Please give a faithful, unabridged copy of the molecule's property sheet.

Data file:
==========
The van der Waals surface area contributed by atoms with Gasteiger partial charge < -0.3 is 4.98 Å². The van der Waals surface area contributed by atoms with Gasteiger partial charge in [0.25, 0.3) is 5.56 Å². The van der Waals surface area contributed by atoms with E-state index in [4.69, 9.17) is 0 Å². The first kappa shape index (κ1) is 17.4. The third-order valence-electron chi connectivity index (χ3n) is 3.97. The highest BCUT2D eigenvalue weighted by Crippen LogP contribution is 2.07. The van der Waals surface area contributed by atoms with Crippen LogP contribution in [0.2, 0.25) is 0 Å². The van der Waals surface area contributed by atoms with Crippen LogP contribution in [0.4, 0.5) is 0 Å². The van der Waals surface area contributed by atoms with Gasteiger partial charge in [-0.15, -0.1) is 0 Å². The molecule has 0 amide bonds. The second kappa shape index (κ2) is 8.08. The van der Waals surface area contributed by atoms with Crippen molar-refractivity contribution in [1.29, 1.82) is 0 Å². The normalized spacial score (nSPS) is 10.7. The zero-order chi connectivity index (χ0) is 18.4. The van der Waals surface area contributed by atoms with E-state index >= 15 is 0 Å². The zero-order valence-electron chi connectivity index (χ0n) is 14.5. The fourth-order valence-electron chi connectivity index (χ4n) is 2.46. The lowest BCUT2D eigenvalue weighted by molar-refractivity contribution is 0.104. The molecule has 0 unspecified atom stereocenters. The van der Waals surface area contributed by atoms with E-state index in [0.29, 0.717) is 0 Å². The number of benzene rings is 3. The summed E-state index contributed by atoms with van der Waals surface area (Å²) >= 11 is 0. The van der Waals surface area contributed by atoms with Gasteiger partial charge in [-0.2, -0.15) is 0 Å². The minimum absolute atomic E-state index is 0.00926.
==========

The van der Waals surface area contributed by atoms with Gasteiger partial charge < -0.3 is 4.98 Å². The van der Waals surface area contributed by atoms with Gasteiger partial charge in [0.25, 0.3) is 5.56 Å². The van der Waals surface area contributed by atoms with E-state index in [4.69, 9.17) is 0 Å². The first kappa shape index (κ1) is 17.4. The third-order valence-electron chi connectivity index (χ3n) is 3.97. The highest BCUT2D eigenvalue weighted by Crippen LogP contribution is 2.07. The van der Waals surface area contributed by atoms with Crippen LogP contribution in [0.2, 0.25) is 0 Å². The van der Waals surface area contributed by atoms with Crippen LogP contribution in [0.4, 0.5) is 0 Å². The van der Waals surface area contributed by atoms with Gasteiger partial charge in [-0.15, -0.1) is 0 Å². The molecule has 0 amide bonds. The second kappa shape index (κ2) is 8.08. The van der Waals surface area contributed by atoms with Crippen molar-refractivity contribution in [1.29, 1.82) is 0 Å². The normalized spacial score (nSPS) is 10.7. The zero-order chi connectivity index (χ0) is 18.4. The van der Waals surface area contributed by atoms with E-state index >= 15 is 0 Å². The zero-order valence-electron chi connectivity index (χ0n) is 14.5. The fourth-order valence-electron chi connectivity index (χ4n) is 2.46. The lowest BCUT2D eigenvalue weighted by molar-refractivity contribution is 0.104. The molecule has 0 unspecified atom stereocenters. The van der Waals surface area contributed by atoms with E-state index in [0.29, 0.717) is 0 Å². The number of benzene rings is 3. The summed E-state index contributed by atoms with van der Waals surface area (Å²) >= 11 is 0. The van der Waals surface area contributed by atoms with Gasteiger partial charge in [-0.2, -0.15) is 0 Å². The minimum absolute atomic E-state index is 0.00926.